Computerworld

Business on the map

When Bristow Helicopters started losing market share in the 1990s, executives moved to improve business processes across the England-based company. "We needed to change facilities and maintenance processes, improve the efficiencies of the staff, improve the interface between sales and clients," says John Cloggie, technical director at the European business unit of Bristow Group, which provides helicopter services to the oil and gas industry.

A key goal of this re-engineering effort was to cut several million dollars from Bristow Helicopters' operating budget. The company managed the project using MindGenius, "mind-mapping" software from Scotland-based Gael Ltd. The product helped Bristow conduct a SWOT analysis (an assessment of its strengths, weaknesses, opportunities and threats) and carve out various process re-engineering tasks and delegate them to appropriate groups. Each team then took the high-level version of the map and created its own subcategories, tasks and deadlines for its designated work segment. Since beginning the project in 2004, Cloggie says, the company has managed to cut $US6 million from its operating budget.

"Mind mapping, of course, didn't directly create our $6 million savings, but it did allow us to control the project while it was being delivered," he says. "The speed with which you can map processes and capture knowledge is a huge return."

Mind mapping has been around for centuries, but it didn't garner much attention until psychologist Tony Buzan began to promote information visualization techniques in the 1970s. A mind map is a diagram that radially arranges words and images around a central theme. It's based on the cognitive theory that many people more easily learn and recall information through graphical representations. Mind mapping -- increasingly called business mapping as it makes inroads into corporate settings -- is used for a range of problem-solving and brainstorming activities, including managing projects, mapping business processes, creating workflows, planning events and programming software.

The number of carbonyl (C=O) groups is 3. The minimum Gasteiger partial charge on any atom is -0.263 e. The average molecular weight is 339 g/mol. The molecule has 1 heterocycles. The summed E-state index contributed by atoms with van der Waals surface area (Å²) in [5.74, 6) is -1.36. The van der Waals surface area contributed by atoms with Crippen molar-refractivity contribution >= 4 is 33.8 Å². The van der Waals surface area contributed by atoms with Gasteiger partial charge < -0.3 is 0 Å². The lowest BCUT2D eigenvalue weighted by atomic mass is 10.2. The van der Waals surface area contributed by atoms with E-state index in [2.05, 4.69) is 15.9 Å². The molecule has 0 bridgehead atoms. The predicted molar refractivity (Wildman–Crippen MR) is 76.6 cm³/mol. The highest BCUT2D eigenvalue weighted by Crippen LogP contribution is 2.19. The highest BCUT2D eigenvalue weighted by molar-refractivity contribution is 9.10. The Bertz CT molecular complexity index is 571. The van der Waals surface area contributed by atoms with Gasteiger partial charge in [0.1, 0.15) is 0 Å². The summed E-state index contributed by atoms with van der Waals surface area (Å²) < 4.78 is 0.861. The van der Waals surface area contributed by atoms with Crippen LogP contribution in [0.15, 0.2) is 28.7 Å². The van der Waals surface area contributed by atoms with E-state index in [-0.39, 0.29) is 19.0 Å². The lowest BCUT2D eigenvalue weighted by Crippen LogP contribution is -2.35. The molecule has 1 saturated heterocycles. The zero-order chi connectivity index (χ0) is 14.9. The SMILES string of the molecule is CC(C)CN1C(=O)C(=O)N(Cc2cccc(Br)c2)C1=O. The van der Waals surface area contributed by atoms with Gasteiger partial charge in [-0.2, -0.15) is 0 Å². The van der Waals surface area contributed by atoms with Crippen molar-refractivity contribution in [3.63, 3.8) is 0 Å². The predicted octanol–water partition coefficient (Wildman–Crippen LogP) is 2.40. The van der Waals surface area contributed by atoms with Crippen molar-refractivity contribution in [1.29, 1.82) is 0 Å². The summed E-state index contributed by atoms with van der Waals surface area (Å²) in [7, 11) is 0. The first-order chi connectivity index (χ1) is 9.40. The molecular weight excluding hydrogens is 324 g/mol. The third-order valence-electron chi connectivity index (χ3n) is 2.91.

Though people can create mind maps using pen and paper, they're increasingly using software that streamlines map creation. These tools let users choose among map templates designed for specific tasks, enter a central topic, and then brainstorm and enter relevant information, such as tasks, timelines and people involved. Each segment can have any number of subcategories, which can result in extremely comprehensive, multilayered maps. However, those sections can also be "scoped" to provide just the detailed view a user needs.

To make maps memorable, users can add colour, icons and images. And to make them relevant, they can embed hyperlinks to URLs, connect to news services and attach files such as spreadsheets, audio and video. The map becomes a knowledge base for a particular project, business process or event. Maps, in turn, can be converted into other presentation formats, such as Microsoft Word or PowerPoint files.

Typically categorized as a productivity application, mind mapping represents a small market, says Nikos Drakos, a Gartner analyst. San Francisco-based Mindjet is considered the largest of the mind-mapping vendors, earning about $30 million in 2005. One reason for the market's small size, Drakos says, is that the packages aren't available from large, mainstream vendors, so they don't get the exposure that they might as part of larger offerings. Also, users are accustomed to the linear presentation of, say, Word documents and are slow to try new technologies. And mind-mapping tools, like many productivity applications, are currently desktop products, so they don't yet allow for simultaneous collaboration or data-level integration with back-office applications that might inform map-managed projects.